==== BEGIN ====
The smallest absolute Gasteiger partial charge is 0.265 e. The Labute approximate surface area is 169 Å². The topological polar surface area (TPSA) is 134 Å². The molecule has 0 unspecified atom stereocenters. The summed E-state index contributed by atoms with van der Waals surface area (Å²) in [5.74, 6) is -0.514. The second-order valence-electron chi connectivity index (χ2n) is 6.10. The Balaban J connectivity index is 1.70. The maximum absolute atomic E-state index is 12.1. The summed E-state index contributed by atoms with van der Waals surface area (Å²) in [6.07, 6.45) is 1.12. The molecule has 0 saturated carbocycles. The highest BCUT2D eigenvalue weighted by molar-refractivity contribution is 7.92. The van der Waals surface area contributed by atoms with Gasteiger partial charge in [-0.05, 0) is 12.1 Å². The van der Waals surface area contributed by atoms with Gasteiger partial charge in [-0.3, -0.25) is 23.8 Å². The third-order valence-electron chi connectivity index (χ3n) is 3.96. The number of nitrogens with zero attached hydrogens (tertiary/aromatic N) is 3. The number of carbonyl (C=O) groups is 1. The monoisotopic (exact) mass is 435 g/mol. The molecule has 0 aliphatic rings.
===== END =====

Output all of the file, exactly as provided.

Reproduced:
The smallest absolute Gasteiger partial charge is 0.265 e. The Labute approximate surface area is 169 Å². The topological polar surface area (TPSA) is 134 Å². The molecule has 0 unspecified atom stereocenters. The summed E-state index contributed by atoms with van der Waals surface area (Å²) in [5.74, 6) is -0.514. The second-order valence-electron chi connectivity index (χ2n) is 6.10. The Balaban J connectivity index is 1.70. The maximum absolute atomic E-state index is 12.1. The summed E-state index contributed by atoms with van der Waals surface area (Å²) in [6.07, 6.45) is 1.12. The molecule has 0 saturated carbocycles. The highest BCUT2D eigenvalue weighted by molar-refractivity contribution is 7.92. The van der Waals surface area contributed by atoms with Gasteiger partial charge in [-0.05, 0) is 12.1 Å². The van der Waals surface area contributed by atoms with Gasteiger partial charge in [-0.3, -0.25) is 23.8 Å². The third-order valence-electron chi connectivity index (χ3n) is 3.96. The number of nitrogens with zero attached hydrogens (tertiary/aromatic N) is 3. The number of carbonyl (C=O) groups is 1. The monoisotopic (exact) mass is 435 g/mol. The molecule has 0 aliphatic rings.